What are the implications to the Canadian federation as Ontario's relationship with it continues to change? It is difficult to argue that Ontario remains the same, and has the same political goals and aspirations as it has historically. And in light of a newer and more ambitious province, some may even belief radical changes such as greater decentralization, provincial coordination, and a larger, more important role for Ontario is soon to come. But despite speculation, and the general consensus that Ontario is entering a new era of political dominance, it remains that in all likelihood, the only change that will occur will be that of a richer and greedier Ontario.
Courchene and Telmer examine the changing relationship between Ontario and the federal government and point out various fiscal trends and tendencies by Ottawa that discriminate against Ontario which leads them to believe that certain changes to Canadian federalism are inevitable.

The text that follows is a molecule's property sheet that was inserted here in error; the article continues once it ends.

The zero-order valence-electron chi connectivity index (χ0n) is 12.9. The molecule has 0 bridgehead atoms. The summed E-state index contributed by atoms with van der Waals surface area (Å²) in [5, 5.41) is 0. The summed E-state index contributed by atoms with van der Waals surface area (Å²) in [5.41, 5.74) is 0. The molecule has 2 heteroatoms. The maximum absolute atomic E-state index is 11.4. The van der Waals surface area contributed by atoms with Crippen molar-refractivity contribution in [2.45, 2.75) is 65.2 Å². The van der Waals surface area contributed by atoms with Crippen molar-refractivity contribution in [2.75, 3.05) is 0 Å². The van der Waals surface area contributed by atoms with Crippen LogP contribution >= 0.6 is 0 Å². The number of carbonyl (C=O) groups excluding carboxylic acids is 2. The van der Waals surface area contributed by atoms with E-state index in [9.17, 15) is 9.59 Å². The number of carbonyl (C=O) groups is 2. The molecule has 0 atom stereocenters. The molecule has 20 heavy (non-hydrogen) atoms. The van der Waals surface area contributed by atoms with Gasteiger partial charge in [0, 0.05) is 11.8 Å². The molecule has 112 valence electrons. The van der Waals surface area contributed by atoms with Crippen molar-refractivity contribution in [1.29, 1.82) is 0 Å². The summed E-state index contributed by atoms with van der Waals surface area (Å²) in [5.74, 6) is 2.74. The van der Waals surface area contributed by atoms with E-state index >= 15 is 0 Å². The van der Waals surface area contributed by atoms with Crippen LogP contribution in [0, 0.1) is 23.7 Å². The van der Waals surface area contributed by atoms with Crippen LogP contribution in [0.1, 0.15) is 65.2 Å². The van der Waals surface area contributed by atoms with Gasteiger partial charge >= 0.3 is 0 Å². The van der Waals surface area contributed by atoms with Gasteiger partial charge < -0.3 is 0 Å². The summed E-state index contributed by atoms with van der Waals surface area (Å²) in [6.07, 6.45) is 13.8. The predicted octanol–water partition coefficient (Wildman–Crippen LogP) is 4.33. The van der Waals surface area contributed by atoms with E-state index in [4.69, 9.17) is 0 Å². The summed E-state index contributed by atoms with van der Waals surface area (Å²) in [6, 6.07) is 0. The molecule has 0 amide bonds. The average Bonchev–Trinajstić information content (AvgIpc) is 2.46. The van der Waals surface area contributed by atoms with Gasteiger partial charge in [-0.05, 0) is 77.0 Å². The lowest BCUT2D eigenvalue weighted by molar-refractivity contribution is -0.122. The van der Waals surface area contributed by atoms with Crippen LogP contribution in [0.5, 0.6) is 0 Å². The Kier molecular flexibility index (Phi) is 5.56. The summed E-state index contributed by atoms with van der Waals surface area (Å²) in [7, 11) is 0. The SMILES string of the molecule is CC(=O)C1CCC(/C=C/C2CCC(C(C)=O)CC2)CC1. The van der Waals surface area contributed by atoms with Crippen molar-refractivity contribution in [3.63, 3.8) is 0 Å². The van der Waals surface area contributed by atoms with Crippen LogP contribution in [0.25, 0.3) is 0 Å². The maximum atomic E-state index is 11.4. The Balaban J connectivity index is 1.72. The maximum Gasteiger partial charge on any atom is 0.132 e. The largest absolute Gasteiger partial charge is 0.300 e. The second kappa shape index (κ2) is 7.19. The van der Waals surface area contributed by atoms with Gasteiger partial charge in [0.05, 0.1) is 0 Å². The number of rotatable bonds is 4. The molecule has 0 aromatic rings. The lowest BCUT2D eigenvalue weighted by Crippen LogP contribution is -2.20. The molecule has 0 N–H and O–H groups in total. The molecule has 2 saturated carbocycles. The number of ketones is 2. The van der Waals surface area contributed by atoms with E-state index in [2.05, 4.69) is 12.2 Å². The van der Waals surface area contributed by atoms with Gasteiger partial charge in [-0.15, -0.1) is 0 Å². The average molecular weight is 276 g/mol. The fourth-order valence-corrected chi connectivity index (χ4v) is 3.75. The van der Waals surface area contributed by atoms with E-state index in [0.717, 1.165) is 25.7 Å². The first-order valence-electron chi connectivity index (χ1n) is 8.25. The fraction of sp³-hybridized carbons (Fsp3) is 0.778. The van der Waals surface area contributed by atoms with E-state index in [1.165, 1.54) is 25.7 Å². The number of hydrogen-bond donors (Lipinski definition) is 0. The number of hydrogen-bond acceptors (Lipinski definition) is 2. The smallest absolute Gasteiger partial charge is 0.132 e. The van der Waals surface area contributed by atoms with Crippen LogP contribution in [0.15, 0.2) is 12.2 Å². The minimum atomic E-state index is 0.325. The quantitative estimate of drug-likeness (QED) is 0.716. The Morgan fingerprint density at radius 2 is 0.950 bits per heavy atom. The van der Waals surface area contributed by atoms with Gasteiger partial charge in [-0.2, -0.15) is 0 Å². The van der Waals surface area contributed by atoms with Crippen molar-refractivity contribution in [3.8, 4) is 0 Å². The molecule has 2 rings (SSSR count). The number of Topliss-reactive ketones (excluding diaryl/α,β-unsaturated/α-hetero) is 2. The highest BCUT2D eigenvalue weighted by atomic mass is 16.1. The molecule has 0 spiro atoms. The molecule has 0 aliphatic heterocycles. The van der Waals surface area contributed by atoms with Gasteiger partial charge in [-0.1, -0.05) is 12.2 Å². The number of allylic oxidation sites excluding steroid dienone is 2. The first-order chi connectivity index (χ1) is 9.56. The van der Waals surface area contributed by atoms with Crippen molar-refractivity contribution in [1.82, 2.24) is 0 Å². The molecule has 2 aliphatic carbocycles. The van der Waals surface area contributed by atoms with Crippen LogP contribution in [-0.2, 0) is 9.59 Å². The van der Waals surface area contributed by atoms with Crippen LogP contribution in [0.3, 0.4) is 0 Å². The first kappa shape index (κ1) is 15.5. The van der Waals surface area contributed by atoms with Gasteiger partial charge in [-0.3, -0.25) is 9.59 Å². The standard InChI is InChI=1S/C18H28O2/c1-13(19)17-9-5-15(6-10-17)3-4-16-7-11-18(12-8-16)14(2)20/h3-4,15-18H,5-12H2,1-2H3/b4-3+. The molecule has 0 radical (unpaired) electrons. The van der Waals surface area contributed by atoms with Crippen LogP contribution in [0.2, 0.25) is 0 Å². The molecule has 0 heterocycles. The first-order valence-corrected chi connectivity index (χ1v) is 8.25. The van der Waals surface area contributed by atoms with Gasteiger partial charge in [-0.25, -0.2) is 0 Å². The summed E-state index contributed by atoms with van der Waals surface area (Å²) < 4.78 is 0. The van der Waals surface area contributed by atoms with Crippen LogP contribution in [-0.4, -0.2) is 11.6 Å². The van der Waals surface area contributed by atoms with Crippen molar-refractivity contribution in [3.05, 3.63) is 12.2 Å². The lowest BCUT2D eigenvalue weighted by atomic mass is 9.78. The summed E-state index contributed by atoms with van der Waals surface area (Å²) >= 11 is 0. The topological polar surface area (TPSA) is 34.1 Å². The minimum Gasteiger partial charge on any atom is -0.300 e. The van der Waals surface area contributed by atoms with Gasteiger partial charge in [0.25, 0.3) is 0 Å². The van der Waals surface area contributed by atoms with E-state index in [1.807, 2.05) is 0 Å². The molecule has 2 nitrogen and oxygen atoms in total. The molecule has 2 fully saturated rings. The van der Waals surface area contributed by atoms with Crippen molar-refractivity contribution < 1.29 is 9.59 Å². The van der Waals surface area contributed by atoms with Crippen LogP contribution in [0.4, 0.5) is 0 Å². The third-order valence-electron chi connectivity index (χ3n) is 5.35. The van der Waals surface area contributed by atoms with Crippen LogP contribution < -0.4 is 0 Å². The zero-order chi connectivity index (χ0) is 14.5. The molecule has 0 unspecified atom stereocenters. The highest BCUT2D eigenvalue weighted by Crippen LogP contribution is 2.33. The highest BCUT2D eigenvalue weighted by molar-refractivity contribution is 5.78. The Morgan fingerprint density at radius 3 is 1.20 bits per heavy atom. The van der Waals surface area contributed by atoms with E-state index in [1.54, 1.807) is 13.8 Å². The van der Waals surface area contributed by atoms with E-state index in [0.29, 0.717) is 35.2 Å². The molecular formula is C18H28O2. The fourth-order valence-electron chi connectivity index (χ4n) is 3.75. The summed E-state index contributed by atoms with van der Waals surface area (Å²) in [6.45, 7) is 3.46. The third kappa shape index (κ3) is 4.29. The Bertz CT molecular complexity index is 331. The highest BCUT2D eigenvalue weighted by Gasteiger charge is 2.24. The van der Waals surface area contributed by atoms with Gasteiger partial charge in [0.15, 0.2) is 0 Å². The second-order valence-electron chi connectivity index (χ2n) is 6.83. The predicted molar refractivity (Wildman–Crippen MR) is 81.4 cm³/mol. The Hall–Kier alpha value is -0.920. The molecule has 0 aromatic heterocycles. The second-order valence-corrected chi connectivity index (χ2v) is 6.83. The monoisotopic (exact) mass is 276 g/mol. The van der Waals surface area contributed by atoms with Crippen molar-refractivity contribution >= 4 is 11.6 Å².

Their argument can be breakdown as follows. They state that the federal government have implemented fiscal policies that have discriminated against Ontario due to Ottawa's overt concerns for regional accommodations thereby tainting the understanding that the federal government is a neutral entity (Courchene and Telmer, 1998: 259). Therefore Ontario's frustration with the federal government accumulated, and in combination with Ontario's growing economic needs, a new trend towards greater powers for the provinces emerged which Ontario began to actively pursue and support (i.e. National Securities Commission, proposal of ACCESS model) (Courchene and Telmer, 1998: 261, 262, 265). And with a stronger politically and economically independent Ontario on the horizon, Courchene and Telmer suggest that the future would seem to point in the direction that the Canadian federation will become revitalized, and that greater provincial co-ordination and decentralization is a certainty (Courchene and Telmer: 1998: 259, 261).
The Cameron and Simeon reading...